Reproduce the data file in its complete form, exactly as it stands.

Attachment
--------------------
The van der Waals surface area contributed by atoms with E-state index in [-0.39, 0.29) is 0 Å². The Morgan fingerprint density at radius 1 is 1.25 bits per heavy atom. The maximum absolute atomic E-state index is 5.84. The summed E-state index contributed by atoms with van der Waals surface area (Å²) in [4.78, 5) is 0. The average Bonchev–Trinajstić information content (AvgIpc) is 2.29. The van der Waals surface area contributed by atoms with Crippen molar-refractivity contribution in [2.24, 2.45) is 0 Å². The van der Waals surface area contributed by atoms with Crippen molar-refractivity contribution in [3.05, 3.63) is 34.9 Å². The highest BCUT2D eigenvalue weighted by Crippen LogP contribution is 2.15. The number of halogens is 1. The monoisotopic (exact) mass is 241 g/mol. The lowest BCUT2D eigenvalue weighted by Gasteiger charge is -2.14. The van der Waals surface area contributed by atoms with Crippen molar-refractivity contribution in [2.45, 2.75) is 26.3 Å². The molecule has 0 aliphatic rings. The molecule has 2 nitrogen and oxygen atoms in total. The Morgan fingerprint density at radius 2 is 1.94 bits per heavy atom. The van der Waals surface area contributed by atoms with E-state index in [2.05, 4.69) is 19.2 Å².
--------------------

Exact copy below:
The van der Waals surface area contributed by atoms with E-state index in [-0.39, 0.29) is 0 Å². The Morgan fingerprint density at radius 1 is 1.25 bits per heavy atom. The maximum absolute atomic E-state index is 5.84. The summed E-state index contributed by atoms with van der Waals surface area (Å²) in [4.78, 5) is 0. The average Bonchev–Trinajstić information content (AvgIpc) is 2.29. The van der Waals surface area contributed by atoms with Crippen molar-refractivity contribution in [2.24, 2.45) is 0 Å². The van der Waals surface area contributed by atoms with Crippen molar-refractivity contribution in [3.05, 3.63) is 34.9 Å². The highest BCUT2D eigenvalue weighted by Crippen LogP contribution is 2.15. The number of halogens is 1. The monoisotopic (exact) mass is 241 g/mol. The lowest BCUT2D eigenvalue weighted by Gasteiger charge is -2.14. The van der Waals surface area contributed by atoms with Crippen molar-refractivity contribution in [2.45, 2.75) is 26.3 Å². The molecule has 0 aliphatic rings. The molecule has 2 nitrogen and oxygen atoms in total. The Morgan fingerprint density at radius 2 is 1.94 bits per heavy atom. The van der Waals surface area contributed by atoms with E-state index in [2.05, 4.69) is 19.2 Å².